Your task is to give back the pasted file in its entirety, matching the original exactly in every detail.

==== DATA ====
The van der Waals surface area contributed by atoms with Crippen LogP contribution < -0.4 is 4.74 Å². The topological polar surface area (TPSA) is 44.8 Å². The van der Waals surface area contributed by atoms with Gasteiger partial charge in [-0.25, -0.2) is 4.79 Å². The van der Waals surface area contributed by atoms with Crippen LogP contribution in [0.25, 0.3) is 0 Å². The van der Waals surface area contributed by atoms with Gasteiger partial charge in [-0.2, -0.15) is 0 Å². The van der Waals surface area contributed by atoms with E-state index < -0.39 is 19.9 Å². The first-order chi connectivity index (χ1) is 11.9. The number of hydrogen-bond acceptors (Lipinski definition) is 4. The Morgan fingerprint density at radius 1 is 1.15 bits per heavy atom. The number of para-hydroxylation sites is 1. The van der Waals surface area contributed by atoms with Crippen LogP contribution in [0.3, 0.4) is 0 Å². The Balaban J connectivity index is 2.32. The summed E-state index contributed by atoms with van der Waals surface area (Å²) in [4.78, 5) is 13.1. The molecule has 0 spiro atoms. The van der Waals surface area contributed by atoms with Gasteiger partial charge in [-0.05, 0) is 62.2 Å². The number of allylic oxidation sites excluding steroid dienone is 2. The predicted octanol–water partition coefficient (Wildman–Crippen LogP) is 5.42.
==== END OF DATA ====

The van der Waals surface area contributed by atoms with Crippen LogP contribution < -0.4 is 4.74 Å². The topological polar surface area (TPSA) is 44.8 Å². The van der Waals surface area contributed by atoms with Gasteiger partial charge in [-0.25, -0.2) is 4.79 Å². The van der Waals surface area contributed by atoms with Crippen LogP contribution in [0.25, 0.3) is 0 Å². The van der Waals surface area contributed by atoms with Gasteiger partial charge in [-0.2, -0.15) is 0 Å². The van der Waals surface area contributed by atoms with E-state index < -0.39 is 19.9 Å². The first-order chi connectivity index (χ1) is 11.9. The number of hydrogen-bond acceptors (Lipinski definition) is 4. The Morgan fingerprint density at radius 1 is 1.15 bits per heavy atom. The number of para-hydroxylation sites is 1. The van der Waals surface area contributed by atoms with Crippen LogP contribution in [0.3, 0.4) is 0 Å². The Balaban J connectivity index is 2.32. The summed E-state index contributed by atoms with van der Waals surface area (Å²) in [4.78, 5) is 13.1. The molecule has 0 spiro atoms. The van der Waals surface area contributed by atoms with Gasteiger partial charge in [-0.05, 0) is 62.2 Å². The number of allylic oxidation sites excluding steroid dienone is 2. The predicted octanol–water partition coefficient (Wildman–Crippen LogP) is 5.42.